and 8,400 Central American) and 348,000 respondents were foreign-born (92,900 Mexican and 22,200 Central American). Each year’s ACS is weighted to the current population estimates for that year with a weighting methodology that controls for small areas, race/Hispanic origin, age, gender, and marital status/households (see U.S. Census Bureau, 2009, for details). The annual ACS aggregates the 12 monthly samples to yield annual data. The U.S. Census Bureau does not release information about the dates interviews were conducted and, therefore, there is no specific “reference date” within the year for the survey.1 Immigration-related questions asked by the ACS include nativity/citizenship (but not legal status), year of arrival in the United States,2 country of birth, year of naturalization, residence 12 months before interview, and language spoken at home.
The U.S. Department of Homeland Security (DHS) uses the ACS to estimate the size of the unauthorized immigrant population residing in the United States (see Box 3-1). DHS has published annual estimates for 2006-2011 using the ACS data for 2005-2010 (Hoefer et al., 2011).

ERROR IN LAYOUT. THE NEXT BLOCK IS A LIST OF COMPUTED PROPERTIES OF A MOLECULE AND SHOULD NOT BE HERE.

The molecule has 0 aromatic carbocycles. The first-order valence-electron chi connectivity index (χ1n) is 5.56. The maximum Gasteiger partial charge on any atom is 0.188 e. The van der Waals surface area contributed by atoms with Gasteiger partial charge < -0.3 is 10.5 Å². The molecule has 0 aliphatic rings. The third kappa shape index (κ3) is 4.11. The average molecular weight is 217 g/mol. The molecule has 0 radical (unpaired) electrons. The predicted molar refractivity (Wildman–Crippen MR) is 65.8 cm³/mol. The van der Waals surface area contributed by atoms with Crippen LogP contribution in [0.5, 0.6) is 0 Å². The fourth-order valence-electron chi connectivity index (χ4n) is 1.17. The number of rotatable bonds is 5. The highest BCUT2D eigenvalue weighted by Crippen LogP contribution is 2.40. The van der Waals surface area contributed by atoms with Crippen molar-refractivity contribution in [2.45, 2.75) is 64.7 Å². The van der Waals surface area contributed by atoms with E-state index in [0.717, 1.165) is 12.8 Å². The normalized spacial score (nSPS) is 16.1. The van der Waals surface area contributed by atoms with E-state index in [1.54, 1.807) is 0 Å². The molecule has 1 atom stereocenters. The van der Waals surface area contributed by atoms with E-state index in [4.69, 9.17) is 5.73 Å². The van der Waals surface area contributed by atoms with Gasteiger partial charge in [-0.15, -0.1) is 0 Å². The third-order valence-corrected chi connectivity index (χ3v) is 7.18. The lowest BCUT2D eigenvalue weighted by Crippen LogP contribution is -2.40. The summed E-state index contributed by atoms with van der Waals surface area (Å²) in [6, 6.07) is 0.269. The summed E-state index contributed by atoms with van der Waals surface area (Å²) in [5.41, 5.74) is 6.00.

CURRENT POPULATION SURVEY
The CPS is the primary source of labor force statistics for the U.S. population and is also the source of high-profile economic statistics such as the national unemployment rate. The CPS, which is sponsored by the U.S. Census Bureau and the U.S. Bureau of Labor Statistics, is administered monthly by the U.S. Census Bureau (Grieco and Rytina, 2011). This survey frequently includes specialized supplements, and the Annual Social and Economic Supplement (ASEC), conducted in February-April each year, has an expanded sample (a double sample of Hispanic households and an oversample of other minority households and households with children). Although monthly data are generally limited to labor force items and education, a broad range of social, economic, and demographic data are collected in the CPS ASEC (formerly known as the “March supplement”).
The target population of the CPS is the civilian non-institutional population living in the United States. The sampling frame is a list of housing addresses obtained from the most recent decennial census and updated with new housing units built after the census. The CPS ASEC also includes military personnel living in off-base housing with civilian adult household members. In 2011, the average monthly sample (from January to November) in the public-use sample included 54,000 households and
1 The ACS is weighted using population estimates for July 1 of the survey year.
2 The question about year of arrival can be subject to various interpretations for circular migrants, and estimates of migration based on year of arrival tend to be higher than those based on residence 1 year ago.